Outdoor readability in direct sunlight was great but I did miss the 90Hz refresh rate as it is becoming a standard feature even in phones that are priced less than the V20 SE. At this price, Vivo should have provided a higher refresh rate but apart from that, the display looks super.
Performance and Gaming
The Vivo V20 SE is powered by the Qualcomm Snapdragon 665 which is more than an year old chip. It has 8GB of RAM and 128GB of Storage expandable upto 1TB using a MicroSD card. The phone runs on FunTouch OS 11 based on Android 10.
Here comes the disappointing part. The Vivo V20 runs on the same version of FunTouch OS but it is based on Android 11. For some reason, the V20 SE’s software is based on Android 10. In my opinion, it may have been something related to the optimization of the software for a processor that was launched in April of 2019.
Giving Vivo a benefit of doubt, it still doesn’t make up things for them. The FunTouch OS 11 is feature packed for sure including gestures, animation customization, etc, but it lags while performing. I could notice lags even in day-to-day tasks like opening apps and switching between them. The animations also weren’t fluid at all.
While reviewing the Vivo V20, we found some similar issues with animations but it never lagged the way V20 SE did.
For instance, I unlocked the device and it started stuttering to a point where I had to restart the phone to make it usable. The software on the V20 SE is definitely not optimized. Even the UI elements in some apps overlap each other which is definitely categorised as a bug. You can take a look at the issue in the image below.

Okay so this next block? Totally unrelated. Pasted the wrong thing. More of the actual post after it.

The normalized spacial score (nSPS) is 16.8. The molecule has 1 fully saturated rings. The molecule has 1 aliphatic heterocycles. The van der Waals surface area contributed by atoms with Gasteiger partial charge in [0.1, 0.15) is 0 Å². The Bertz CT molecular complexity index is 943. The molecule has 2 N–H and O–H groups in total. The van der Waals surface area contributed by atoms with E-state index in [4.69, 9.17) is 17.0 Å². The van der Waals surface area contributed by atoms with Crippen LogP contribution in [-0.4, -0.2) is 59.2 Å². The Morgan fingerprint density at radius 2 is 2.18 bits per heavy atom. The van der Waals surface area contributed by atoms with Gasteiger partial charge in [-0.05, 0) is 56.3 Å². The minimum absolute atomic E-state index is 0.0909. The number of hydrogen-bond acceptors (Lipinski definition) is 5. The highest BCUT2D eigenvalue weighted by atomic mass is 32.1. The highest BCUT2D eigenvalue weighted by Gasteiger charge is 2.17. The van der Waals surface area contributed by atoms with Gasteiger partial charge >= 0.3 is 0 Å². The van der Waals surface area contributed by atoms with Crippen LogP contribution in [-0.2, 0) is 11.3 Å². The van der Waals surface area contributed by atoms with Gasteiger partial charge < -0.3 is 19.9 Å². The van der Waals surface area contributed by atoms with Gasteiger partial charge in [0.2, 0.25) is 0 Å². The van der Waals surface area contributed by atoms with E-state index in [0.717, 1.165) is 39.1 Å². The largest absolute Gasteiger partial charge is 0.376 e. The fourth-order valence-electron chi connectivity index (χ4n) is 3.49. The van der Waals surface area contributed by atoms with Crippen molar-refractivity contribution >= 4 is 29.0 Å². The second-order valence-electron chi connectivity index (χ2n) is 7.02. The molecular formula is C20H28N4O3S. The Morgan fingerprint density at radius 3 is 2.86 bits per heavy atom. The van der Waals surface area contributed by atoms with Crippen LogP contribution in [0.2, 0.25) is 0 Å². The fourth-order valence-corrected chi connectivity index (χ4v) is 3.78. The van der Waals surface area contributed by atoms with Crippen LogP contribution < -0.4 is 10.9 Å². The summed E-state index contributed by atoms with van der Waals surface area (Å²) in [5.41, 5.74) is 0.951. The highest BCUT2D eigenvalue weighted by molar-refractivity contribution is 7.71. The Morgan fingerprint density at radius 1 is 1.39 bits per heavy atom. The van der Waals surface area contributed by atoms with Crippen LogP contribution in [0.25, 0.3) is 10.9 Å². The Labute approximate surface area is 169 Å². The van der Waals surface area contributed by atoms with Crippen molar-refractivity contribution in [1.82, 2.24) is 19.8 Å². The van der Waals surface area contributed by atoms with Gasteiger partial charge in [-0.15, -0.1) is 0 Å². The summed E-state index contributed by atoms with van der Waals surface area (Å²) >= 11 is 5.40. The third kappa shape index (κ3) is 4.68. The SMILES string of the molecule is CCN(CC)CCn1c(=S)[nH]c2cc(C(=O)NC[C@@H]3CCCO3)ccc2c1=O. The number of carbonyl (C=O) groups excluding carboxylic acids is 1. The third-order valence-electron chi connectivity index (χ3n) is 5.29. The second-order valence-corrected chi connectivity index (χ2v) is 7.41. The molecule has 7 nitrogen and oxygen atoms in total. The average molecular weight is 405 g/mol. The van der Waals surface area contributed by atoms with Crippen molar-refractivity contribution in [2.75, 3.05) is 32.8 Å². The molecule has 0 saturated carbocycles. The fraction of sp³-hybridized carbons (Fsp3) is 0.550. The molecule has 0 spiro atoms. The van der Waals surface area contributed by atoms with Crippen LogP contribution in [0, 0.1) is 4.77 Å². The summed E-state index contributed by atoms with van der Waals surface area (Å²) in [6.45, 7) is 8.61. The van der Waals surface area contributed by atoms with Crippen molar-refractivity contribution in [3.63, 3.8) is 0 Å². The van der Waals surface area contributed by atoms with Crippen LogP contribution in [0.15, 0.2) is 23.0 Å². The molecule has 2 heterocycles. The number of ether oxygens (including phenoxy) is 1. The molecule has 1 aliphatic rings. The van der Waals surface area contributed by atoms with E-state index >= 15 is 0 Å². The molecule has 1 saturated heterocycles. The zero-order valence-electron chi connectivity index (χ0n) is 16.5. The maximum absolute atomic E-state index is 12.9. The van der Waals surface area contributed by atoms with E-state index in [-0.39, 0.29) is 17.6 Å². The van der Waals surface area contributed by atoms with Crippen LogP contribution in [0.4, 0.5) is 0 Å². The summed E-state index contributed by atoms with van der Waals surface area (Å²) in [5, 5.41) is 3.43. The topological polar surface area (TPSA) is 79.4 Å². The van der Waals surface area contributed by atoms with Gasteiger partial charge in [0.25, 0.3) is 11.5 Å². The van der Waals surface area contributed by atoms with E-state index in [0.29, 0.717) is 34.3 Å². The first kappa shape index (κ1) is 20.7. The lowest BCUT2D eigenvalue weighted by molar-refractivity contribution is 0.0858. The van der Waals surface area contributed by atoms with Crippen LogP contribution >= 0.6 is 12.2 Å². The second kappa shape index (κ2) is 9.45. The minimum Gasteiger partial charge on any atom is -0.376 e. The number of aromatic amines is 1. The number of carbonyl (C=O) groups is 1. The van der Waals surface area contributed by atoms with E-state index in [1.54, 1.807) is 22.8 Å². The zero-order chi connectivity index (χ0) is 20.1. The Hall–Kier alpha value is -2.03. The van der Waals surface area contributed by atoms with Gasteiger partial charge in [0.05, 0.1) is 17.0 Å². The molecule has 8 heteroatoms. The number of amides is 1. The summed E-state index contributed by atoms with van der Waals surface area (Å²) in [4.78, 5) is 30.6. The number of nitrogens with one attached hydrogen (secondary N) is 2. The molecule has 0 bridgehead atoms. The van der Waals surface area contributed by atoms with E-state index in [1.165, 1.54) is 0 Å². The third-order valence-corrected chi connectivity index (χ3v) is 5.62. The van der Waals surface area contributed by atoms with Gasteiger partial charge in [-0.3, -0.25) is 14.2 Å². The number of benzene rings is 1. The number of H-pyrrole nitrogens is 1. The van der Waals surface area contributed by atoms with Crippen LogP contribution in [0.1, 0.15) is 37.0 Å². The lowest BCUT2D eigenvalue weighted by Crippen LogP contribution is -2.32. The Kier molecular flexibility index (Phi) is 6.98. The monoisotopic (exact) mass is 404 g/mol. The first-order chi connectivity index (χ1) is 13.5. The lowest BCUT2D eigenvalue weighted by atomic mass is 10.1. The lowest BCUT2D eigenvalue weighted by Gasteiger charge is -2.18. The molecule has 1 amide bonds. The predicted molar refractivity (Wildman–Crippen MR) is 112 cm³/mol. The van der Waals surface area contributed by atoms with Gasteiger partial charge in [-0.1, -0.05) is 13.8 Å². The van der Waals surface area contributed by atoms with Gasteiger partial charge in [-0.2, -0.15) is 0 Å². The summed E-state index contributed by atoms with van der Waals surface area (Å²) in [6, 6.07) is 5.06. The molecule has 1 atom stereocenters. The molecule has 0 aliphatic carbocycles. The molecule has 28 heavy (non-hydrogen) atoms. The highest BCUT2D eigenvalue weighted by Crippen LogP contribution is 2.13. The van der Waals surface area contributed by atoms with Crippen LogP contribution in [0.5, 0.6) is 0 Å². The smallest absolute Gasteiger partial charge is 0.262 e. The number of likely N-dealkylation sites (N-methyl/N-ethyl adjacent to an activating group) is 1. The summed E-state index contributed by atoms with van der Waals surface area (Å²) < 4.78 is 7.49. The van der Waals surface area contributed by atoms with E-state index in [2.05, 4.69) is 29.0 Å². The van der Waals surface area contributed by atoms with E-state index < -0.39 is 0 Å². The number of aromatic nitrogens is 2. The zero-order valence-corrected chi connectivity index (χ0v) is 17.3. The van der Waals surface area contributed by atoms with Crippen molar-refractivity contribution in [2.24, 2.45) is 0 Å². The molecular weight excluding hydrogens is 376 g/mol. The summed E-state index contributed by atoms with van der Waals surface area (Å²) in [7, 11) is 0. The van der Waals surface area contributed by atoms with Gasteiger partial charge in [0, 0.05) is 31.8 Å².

As if performance wasn’t enough, Gaming performance was worse on high graphics. Even at Medium graphics the phone stuttered and I could notice major frame drops to an extent where the game became unplayable, let alone high graphics.
Talking about Call Quality, the other person could hear me clearly and the voice of the other person was loud and clear on my end. The Vivo V20 SE also supports dual-band Wi-Fi and with 5ghz band, the device achieved maximum speeds which were available and I didn’t face any problems with it.
The Vivo V20 SE is backed by a 4100mAh battery which supports 33W fast charging. The battery backup of the device is one of the few things that stands in its favour.